You can hear it in their voices: There's something about providing accounting work for not-for-profit entities that produces a smile of satisfaction. These people like what they're doing for a living."They very much appreciate what you do for them. They're not out just to increase the bottom line of the organization - they're out there to do a service for the community, and they appreciate anything you can do to help them," said Rob Fleming, shareholder director of the Not-for-Profit Services Group at the Bellevue, Wash.-based firm of Clark Nuber.

"There's a feeling of satisfaction," echoed Brian Schebler, director of services/public sector for McGladrey & Pullen. "It gives me a feeling that I'm helping an organization that otherwise might not get the services that they need."

"We can't go out and man the homeless food bank, but we can participate in another way, by providing the services that we provide," said Howard Donkin, a tax partner with Seattle-based Jacobson Jarvis. "It frees up their staff to do what is their mission. We feel like we're participating in their mission indirectly."

There are however, a series of issues relating to nonprofits that must be addressed by the accountants who serve these organizations.

"There is a unique set of accounting rules that apply to the not-for-profit sector," said Fleming. Not only are there specific guidelines for not-for-profits from the Financial Accounting Standards Board, but there are also regulations issued by the federal government's Office of Management and Budget. Furthermore, the American Institute of CPAs issues its own generally accepted accounting principles guide for nonprofit organizations.

In addition, tax specialist Donkin pointed out that not-for-profits are required to file their own type of tax return, the Form 990, which has swelled to encompass many pages of questions about how the organization is structured and how it operates. "It's difficult for a CPA firm that is generalist in nature or provides tax services to individuals to stay familiar with these rules."

Intangible rewards

Accounting firms often face an uphill battle in pricing and selling their services to the not-for-profit sector. Fleming said that his firm members frequently ask him about the fact that their not-for-profit clients don't bring in the same margin of profit as other clients. He's quick to point out that there are other benefits that aren't immediately visible.

"Many nonprofit organizations will allow you to do their services in the non-busy time of the year. Many nonprofits have a June 30 year-end; therefore, you can do work in the summer. It's a way to level out your workload," Fleming explained. "We get our name known to business leaders of the community that are sitting on the boards of nonprofits. And it's a great way to give something back to the community."

Others echoed Fleming's comments.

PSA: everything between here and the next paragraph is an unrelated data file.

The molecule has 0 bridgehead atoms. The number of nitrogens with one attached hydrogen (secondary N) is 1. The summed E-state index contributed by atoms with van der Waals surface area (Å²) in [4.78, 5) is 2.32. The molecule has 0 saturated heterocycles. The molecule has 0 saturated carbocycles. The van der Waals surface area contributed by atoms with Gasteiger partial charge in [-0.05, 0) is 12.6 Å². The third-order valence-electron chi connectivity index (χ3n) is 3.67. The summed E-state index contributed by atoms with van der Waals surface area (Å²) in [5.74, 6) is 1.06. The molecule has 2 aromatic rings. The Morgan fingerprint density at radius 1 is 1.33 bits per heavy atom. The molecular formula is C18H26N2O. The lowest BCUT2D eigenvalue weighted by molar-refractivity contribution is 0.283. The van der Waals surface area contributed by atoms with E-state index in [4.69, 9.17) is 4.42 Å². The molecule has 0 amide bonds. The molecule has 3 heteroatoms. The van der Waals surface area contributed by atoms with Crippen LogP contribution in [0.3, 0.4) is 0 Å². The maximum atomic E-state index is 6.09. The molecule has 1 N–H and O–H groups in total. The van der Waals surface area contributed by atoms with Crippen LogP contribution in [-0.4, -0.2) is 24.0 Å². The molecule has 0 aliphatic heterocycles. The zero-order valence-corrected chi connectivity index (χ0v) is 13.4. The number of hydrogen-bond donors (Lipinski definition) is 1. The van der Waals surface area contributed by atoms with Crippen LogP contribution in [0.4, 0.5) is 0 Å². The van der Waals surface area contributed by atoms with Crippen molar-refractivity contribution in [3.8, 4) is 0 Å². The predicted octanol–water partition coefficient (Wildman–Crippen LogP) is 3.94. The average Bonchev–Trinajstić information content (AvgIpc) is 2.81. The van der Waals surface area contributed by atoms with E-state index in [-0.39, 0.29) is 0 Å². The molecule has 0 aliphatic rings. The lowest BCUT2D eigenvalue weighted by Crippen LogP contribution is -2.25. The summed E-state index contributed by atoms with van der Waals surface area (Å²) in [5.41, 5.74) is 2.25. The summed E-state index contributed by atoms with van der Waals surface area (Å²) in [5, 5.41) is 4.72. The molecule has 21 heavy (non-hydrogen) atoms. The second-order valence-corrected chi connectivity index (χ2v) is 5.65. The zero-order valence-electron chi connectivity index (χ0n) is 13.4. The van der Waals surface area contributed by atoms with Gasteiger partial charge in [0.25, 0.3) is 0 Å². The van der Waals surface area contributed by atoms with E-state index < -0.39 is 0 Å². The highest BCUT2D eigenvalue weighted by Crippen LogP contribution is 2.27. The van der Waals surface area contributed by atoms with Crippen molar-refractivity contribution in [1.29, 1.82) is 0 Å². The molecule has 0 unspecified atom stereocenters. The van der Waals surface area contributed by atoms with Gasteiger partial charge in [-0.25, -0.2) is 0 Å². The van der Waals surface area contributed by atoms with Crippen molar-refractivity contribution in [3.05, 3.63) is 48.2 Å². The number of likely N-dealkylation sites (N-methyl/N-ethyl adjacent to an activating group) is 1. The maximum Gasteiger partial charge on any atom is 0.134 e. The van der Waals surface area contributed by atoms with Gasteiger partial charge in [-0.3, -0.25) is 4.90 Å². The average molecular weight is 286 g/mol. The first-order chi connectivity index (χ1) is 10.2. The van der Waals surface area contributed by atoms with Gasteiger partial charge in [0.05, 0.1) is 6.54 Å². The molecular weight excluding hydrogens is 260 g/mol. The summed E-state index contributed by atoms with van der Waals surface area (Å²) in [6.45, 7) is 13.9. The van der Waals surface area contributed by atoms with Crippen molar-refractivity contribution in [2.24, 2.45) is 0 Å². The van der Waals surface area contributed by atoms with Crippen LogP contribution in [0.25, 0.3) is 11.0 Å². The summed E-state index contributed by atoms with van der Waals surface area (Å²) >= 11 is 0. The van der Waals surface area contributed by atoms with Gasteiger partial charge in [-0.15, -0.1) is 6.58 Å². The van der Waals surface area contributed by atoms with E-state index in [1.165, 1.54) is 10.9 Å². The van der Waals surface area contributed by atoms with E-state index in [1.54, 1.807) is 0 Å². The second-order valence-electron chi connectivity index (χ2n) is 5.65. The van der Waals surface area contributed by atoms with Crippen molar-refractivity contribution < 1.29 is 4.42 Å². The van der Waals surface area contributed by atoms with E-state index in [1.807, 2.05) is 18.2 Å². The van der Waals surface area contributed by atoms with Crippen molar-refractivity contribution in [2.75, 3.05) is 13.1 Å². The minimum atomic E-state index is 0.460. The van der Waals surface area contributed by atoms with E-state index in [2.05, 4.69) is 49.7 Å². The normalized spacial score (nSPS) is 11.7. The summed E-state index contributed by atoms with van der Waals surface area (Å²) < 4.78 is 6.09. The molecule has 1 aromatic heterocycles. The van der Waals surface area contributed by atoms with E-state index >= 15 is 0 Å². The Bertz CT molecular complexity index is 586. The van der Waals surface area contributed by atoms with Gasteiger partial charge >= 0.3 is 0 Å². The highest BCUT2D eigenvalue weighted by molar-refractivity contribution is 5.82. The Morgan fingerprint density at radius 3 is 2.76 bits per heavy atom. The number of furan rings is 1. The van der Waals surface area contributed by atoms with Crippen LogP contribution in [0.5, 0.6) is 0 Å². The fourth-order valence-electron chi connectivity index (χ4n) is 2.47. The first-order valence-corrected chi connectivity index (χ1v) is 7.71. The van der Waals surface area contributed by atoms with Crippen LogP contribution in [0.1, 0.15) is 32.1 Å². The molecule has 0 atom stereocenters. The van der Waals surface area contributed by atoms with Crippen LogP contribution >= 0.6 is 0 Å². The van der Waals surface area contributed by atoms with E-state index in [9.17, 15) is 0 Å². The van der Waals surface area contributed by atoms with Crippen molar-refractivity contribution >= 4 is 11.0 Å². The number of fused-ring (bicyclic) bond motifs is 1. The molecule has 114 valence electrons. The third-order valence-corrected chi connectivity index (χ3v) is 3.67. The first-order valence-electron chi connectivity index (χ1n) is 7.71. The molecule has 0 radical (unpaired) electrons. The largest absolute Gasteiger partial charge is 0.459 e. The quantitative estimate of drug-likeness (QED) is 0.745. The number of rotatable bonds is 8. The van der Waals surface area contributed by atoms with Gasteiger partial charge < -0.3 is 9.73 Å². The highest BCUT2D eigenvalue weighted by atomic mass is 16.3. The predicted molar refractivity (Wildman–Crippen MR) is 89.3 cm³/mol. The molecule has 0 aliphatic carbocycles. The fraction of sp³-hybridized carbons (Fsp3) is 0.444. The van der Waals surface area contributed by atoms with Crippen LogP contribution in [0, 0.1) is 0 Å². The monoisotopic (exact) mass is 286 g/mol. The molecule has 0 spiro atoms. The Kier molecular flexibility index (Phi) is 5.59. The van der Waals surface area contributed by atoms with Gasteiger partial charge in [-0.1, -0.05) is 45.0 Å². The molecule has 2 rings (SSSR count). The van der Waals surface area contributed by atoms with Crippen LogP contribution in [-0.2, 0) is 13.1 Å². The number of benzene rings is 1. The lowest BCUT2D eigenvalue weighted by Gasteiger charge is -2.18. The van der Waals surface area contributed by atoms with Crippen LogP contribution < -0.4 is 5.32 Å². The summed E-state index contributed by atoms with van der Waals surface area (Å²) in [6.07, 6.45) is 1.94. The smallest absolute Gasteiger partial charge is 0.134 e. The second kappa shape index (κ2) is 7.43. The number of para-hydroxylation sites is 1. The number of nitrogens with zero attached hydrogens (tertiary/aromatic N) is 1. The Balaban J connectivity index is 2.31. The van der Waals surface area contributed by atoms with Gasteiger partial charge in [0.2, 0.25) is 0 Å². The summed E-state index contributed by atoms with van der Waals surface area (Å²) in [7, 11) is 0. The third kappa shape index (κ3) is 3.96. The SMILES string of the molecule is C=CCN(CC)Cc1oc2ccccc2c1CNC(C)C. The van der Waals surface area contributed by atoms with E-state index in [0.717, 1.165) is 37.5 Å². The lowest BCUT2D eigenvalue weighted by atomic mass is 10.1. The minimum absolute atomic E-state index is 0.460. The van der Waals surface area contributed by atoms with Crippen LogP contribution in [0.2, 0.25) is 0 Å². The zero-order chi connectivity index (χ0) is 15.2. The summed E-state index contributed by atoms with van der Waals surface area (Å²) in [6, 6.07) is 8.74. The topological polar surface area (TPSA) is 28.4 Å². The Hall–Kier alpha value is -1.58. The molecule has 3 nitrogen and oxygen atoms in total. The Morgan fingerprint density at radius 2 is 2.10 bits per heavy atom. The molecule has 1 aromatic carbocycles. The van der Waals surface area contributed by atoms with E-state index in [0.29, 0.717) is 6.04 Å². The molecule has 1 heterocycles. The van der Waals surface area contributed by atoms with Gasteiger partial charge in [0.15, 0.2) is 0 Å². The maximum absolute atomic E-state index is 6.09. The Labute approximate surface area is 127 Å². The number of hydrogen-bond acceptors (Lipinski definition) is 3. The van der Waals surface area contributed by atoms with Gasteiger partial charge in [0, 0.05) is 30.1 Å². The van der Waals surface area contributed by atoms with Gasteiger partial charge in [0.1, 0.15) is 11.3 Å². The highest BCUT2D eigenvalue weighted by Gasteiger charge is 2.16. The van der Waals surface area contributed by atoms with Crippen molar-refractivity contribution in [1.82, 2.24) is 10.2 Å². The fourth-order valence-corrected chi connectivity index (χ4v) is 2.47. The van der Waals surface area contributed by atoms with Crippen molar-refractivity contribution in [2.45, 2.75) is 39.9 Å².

"It is in the interest of the commercial practice to do not-for-profit work. It gives the firm visibility it would not otherwise have," said Larry Ladd, national director of the higher education practice at Grant Thornton.

An oft-mentioned obstacle in providing accounting services to nonprofit organizations is that the internal accounting functions at these organizations are often not of the quality that accountants expect from their for-profit clients.

"Not-for-profit organizations, at least the smaller ones, typically don't have the resources in many cases to have a full-time accountant on staff, so instead of hiring someone who has the experience and expertise to prepare GAAP-basis financial statements, they often look to the public accounting firm for that assistance," explained McGladrey & Pullen's Schebler.

"The not-for-profits want as much of their funds as possible going to their cause, instead of going to audit and accounting services," said Karla Schlichte, a director at Indianapolis-based Blue & Co. "We try to focus on keeping their cost to a minimum. In addition to providing accounting services, we also try to provide insight as to how to help further their cause."

"The purpose of the not-for-profit is service, some unique mission. It's not to make money," said Ladd. "The people who service not-for-profit organizations share the mission."

Jacobson Jarvis is a firm that works only with not-for-profits, so even at the recruiting level, the firm seeks people who have a desire to be part of the not-for-profit mission. "There are, surprisingly, a lot of people in the workplace that would like to feel like they're part of that mission," said Donkin.

Said Grant Thornton's Ladd, "It is special work. It has a meaning beyond the financial. I chose to work for universities because they do good in the world, and this is what most not-for-profits do. They leave the world a better place than it was before, and that's certainly what drives me."

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